Rock Creek, WV — When the University of Michigan announced in April, 2012, that Maria Gunnoe, from Bob White, West Virginia, would be the 22nd recipient of the University of Michigan Wallenberg Medal, I made plans to attend the ceremony and public lecture she would deliver in Ann Arbor, MI.
Maria Gunnoe and Antrim Caskey after Gunnoe delivered the 22nd University of Michigan Wallenberg lecture in Ann Arbor, October
Maria Gunnoe has become one of the most powerful and effective voices in defense of the land and people of Appalachia. I first met Maria in New York City in May, 2005; she told me how Patriot Coal’s 1200-acre mountaintop removal site, in her backyard since 2000, had turned her life upside down. Three days later, I was at Maria Gunnoe’s home-place in Bob White, WV, to witness for myself.
Maria opened my eyes to the human and environmental costs of coal, particularly mountaintop removal coal mining.
Despite growing national awareness, he atrocities of mountaintop removal coal mining continues, 24/7. But over the past several years, a growing body of scientific studies has emerged, directly correlating severe human health costs to breathing the poisonous dust that comes off these sites.
Bo Webb and his neighbors have built a campaign around these health studies, more than twenty now that have been published in peer–reviewed journals. These studies tell us that a non-smoking pregnant woman who lives near a mountaintop removal site is 180% more likely to bear a baby with birth defects compared to a woman who smokes cigarettes during her pregnancy, but does not live underneath a mountaintop removal site.
Bo Webb and a small team have used the studies to educate our lawmakers over the past years. As a result, we have a bill in Congress that will end all new mountaintop removal coal mining, the Appalachian Community Health Emergency Act (ACHE), HR 5959. The ACHE team runs a bare-bones citizen lobbying campaign out of their Washington, DC-based office. Currently the ACHE Act has 27 sponsors, all Democrats.
“We want to approach the Republican side now. What better bill than the ACHE Act that the two sides can work together on. To show the American people. It saves lives and will save money,” said Bo Webb from his home in West Virginia. The ACHE team is planning a blitz on Washington, DC next week.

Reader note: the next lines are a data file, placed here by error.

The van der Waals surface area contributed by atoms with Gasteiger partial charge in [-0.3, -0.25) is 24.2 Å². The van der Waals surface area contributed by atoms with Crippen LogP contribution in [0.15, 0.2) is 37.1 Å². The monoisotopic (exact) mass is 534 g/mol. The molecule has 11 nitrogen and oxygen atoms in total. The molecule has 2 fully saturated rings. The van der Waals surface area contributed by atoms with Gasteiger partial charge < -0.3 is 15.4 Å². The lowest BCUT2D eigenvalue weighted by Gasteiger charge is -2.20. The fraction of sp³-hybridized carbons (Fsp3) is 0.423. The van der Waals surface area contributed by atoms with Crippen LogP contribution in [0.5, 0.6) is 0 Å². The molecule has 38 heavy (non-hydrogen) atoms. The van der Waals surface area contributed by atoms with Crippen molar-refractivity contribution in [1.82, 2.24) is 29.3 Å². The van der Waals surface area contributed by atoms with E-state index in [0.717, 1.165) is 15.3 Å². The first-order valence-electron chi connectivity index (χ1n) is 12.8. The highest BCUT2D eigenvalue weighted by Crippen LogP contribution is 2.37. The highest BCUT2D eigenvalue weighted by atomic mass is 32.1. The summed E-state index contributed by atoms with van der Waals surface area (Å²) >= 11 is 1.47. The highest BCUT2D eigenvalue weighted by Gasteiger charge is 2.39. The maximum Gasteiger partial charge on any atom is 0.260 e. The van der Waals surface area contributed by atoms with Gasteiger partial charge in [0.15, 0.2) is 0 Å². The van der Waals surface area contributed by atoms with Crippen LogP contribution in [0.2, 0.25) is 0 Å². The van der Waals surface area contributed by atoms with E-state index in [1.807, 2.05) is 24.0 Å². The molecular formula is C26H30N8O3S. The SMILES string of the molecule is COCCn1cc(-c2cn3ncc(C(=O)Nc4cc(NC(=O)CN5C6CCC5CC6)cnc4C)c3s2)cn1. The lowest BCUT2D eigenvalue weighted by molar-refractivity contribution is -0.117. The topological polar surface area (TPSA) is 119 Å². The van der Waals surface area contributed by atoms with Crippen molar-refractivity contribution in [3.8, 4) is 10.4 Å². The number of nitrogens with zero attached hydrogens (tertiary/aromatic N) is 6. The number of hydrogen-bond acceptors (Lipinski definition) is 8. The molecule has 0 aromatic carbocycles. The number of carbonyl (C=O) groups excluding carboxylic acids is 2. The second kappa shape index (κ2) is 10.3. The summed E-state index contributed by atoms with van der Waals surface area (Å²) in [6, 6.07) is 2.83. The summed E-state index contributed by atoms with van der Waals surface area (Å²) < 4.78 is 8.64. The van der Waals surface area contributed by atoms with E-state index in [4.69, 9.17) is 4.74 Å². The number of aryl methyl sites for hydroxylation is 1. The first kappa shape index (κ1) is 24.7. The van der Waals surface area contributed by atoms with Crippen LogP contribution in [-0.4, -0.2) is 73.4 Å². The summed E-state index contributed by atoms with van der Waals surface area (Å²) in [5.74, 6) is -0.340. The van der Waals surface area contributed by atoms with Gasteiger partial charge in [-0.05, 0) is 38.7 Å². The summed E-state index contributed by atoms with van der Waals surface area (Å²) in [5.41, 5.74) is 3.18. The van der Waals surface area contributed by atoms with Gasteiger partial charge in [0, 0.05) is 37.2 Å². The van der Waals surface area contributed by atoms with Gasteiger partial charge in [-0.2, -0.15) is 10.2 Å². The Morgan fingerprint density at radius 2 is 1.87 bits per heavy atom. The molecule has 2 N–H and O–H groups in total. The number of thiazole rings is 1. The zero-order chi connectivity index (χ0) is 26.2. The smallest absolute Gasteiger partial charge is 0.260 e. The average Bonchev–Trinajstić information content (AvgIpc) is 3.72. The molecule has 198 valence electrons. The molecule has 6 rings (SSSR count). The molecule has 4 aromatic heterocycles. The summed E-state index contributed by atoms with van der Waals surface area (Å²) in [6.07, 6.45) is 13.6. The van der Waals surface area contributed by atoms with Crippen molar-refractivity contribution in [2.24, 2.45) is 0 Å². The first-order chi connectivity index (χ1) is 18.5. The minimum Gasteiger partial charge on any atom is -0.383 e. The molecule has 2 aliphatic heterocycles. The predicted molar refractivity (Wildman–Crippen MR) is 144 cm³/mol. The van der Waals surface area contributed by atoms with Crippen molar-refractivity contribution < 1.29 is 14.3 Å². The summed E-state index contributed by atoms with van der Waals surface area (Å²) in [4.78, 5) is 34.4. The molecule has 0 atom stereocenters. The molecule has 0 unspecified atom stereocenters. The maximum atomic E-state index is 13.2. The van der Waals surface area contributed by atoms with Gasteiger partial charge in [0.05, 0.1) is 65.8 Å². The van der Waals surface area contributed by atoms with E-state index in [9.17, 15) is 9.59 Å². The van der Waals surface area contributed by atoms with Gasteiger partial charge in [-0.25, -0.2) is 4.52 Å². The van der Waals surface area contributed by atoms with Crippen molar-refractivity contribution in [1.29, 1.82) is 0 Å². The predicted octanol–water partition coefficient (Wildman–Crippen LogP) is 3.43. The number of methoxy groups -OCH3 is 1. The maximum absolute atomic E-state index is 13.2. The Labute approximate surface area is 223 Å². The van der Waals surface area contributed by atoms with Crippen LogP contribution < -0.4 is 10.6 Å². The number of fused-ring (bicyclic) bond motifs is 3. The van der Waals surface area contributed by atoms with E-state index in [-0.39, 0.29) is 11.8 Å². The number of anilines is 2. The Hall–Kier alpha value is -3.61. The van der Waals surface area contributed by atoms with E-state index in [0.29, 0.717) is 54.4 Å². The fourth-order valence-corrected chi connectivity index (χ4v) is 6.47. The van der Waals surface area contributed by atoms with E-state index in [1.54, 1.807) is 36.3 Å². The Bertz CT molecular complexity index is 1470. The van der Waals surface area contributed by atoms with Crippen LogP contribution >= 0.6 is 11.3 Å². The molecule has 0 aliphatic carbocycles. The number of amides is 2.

The first stop on our tour was Minneapolis, MN, where my dear friends Ariel and Jeff now reside with their two daughters.
We spoke to Ariel’s co-workers at Caldrea, as part of their monthly in-house education series,”Lunch and Learn.” We introduced them to Appalachian people directly affected by mountaintop removal coal mining — Maria, Ed, Judy, Larry, Bo and the places in West Virginia — Marsh Fork, Kayford, Rock Creek, and Bob White where they lived. Afterwards, almost everyone took a copy of Dragline. Some spoke up during the talk and described how surface mining has marred their local landscapes. We told them about the ACHE Act when they asked, “What can we do?”
Our next stop: Madison, WI, where my godfather Doug Moore is the current interim minister at the First Congregational Church, an historically progressive congregation, knew hardly anything about mountaintop removal coal mining.
On Friday, October 19, the church hosted a potluck dinner, a screening of The Last Mountain, and a Q&A afterwards. At Sunday’s service, we brought our message and the cries for help from West Virginia into the church.
I was invited to deliver a homily. Doug’s sermon spoke of the actions around good stewardship to the land.
The most poignant part of the service was A Time With Children, when the children gather on the small steps below the alter. We decided to tell them the story of Marsh Fork Elementary because these were children of the same age. As we sat just a few feet from their inquiring eyes, their beautiful faces, I could not speak — staring into the future that lay before us. Fortunately, Doug took over, he told the story of the children of Marsh Fork Elementary.
Our next stop was Ann Arbor, Michigan, where Maria Gunnoe would deliver the 22nd University of Michigan Wallenberg Medal lecture. This event was the reason we were on tour, openly advocating for the end of mountaintop removal coal mining through passage of the Appalachian Community Health Emergency Act ( HR 5959).
After a welcome cocktail reception and dinner, we all sat in Rackham Hall, the favorite building of the whole campus I was told, and listened to the extraordinary introduction and story of Raoul Wallenberg, followed by Maria Gunnoe’s slide lecture, followed by questions from the audience of the University of Michigan community. Many students in the audience had been shown the powerful documentary, The Last Mountain, in a number of different classes in the days leading up to Maria’s visit. Some of them were fired up; propelled toward action by Maria’s testimony.
On the train to Washington, DC the day afterwards, Maria told me how over the six days she’d spent at University of Michigan, she had spoken to almost twenty different groups of students. She told me that she was using Dragline as a tool to help educate and activate the students and she told me how she gave them the latest tool that could end the atrocities of mountaintop removal coal mining, she told them all about the Appalachian Community Health Emergency (ACHE) ACT.
Most people I met in Minnesota, Wisconsin and Michigan had not heard about the human health impact of mountaintop removal coal mining, but they were outraged and concerned to learn that citizens were breathing the dust that contains diesel fuel, ammonium nitrate, silica dust and coal dust. And that 5.5 million pounds of explosives are used every day in mountaintop removal coal mining — forcing citizens to breathe this poison every day.
Thank you as always for your interest and your support !